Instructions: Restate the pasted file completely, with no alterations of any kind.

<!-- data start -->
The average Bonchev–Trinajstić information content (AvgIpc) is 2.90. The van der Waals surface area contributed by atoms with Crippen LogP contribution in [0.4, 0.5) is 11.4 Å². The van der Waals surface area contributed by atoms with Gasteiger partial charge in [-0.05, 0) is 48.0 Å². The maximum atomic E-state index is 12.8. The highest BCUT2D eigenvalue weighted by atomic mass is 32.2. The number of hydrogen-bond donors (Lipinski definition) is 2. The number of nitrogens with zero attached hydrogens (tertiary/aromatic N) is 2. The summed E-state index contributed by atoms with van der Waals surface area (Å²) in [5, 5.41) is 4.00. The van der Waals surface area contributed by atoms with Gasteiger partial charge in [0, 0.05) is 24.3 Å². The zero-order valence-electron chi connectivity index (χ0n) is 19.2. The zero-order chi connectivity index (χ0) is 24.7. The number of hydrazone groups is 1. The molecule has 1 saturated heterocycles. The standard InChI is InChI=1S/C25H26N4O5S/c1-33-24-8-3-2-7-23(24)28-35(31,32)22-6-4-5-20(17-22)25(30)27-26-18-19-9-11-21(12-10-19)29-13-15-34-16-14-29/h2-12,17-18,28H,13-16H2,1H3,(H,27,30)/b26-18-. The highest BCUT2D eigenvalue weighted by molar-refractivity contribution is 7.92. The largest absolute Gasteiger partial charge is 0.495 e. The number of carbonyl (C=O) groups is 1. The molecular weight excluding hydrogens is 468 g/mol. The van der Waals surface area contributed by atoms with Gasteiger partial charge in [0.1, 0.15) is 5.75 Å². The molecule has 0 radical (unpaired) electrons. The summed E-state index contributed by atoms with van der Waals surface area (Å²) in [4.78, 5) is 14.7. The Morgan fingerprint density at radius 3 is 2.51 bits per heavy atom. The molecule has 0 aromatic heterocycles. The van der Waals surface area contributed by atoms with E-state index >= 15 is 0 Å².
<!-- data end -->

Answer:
The average Bonchev–Trinajstić information content (AvgIpc) is 2.90. The van der Waals surface area contributed by atoms with Crippen LogP contribution in [0.4, 0.5) is 11.4 Å². The van der Waals surface area contributed by atoms with Gasteiger partial charge in [-0.05, 0) is 48.0 Å². The maximum atomic E-state index is 12.8. The highest BCUT2D eigenvalue weighted by atomic mass is 32.2. The number of hydrogen-bond donors (Lipinski definition) is 2. The number of nitrogens with zero attached hydrogens (tertiary/aromatic N) is 2. The summed E-state index contributed by atoms with van der Waals surface area (Å²) in [5, 5.41) is 4.00. The van der Waals surface area contributed by atoms with Gasteiger partial charge in [0, 0.05) is 24.3 Å². The zero-order valence-electron chi connectivity index (χ0n) is 19.2. The zero-order chi connectivity index (χ0) is 24.7. The number of hydrazone groups is 1. The molecule has 1 saturated heterocycles. The standard InChI is InChI=1S/C25H26N4O5S/c1-33-24-8-3-2-7-23(24)28-35(31,32)22-6-4-5-20(17-22)25(30)27-26-18-19-9-11-21(12-10-19)29-13-15-34-16-14-29/h2-12,17-18,28H,13-16H2,1H3,(H,27,30)/b26-18-. The highest BCUT2D eigenvalue weighted by molar-refractivity contribution is 7.92. The largest absolute Gasteiger partial charge is 0.495 e. The number of carbonyl (C=O) groups is 1. The molecular weight excluding hydrogens is 468 g/mol. The van der Waals surface area contributed by atoms with Gasteiger partial charge in [0.1, 0.15) is 5.75 Å². The molecule has 0 radical (unpaired) electrons. The summed E-state index contributed by atoms with van der Waals surface area (Å²) in [4.78, 5) is 14.7. The Morgan fingerprint density at radius 3 is 2.51 bits per heavy atom. The molecule has 0 aromatic heterocycles. The van der Waals surface area contributed by atoms with E-state index >= 15 is 0 Å².